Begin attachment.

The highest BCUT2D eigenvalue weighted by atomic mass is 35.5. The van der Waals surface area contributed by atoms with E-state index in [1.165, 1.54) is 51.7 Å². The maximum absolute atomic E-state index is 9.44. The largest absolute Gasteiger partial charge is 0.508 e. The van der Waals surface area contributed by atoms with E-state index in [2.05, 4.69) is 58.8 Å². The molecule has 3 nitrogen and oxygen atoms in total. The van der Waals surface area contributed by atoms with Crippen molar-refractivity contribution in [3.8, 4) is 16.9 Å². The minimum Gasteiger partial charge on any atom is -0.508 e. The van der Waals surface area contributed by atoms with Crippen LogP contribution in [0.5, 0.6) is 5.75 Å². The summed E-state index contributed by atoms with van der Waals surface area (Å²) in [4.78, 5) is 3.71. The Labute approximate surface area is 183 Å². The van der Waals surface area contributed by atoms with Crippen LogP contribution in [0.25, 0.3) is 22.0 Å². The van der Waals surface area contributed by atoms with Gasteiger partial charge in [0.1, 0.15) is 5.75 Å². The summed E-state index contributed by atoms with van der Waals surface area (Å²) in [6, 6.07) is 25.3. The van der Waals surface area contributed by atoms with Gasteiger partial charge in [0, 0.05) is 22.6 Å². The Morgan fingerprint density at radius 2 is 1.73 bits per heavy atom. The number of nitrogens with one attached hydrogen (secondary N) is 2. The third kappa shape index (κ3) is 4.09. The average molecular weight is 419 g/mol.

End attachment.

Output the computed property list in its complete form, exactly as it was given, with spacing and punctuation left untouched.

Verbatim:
The highest BCUT2D eigenvalue weighted by atomic mass is 35.5. The van der Waals surface area contributed by atoms with E-state index in [1.165, 1.54) is 51.7 Å². The maximum absolute atomic E-state index is 9.44. The largest absolute Gasteiger partial charge is 0.508 e. The van der Waals surface area contributed by atoms with E-state index in [2.05, 4.69) is 58.8 Å². The molecule has 3 nitrogen and oxygen atoms in total. The van der Waals surface area contributed by atoms with Crippen molar-refractivity contribution in [3.8, 4) is 16.9 Å². The minimum Gasteiger partial charge on any atom is -0.508 e. The van der Waals surface area contributed by atoms with Crippen LogP contribution in [0.5, 0.6) is 5.75 Å². The summed E-state index contributed by atoms with van der Waals surface area (Å²) in [4.78, 5) is 3.71. The Labute approximate surface area is 183 Å². The van der Waals surface area contributed by atoms with Crippen LogP contribution in [0.25, 0.3) is 22.0 Å². The van der Waals surface area contributed by atoms with Gasteiger partial charge in [0.1, 0.15) is 5.75 Å². The summed E-state index contributed by atoms with van der Waals surface area (Å²) in [6, 6.07) is 25.3. The van der Waals surface area contributed by atoms with Gasteiger partial charge in [0, 0.05) is 22.6 Å². The Morgan fingerprint density at radius 2 is 1.73 bits per heavy atom. The number of nitrogens with one attached hydrogen (secondary N) is 2. The third kappa shape index (κ3) is 4.09. The average molecular weight is 419 g/mol.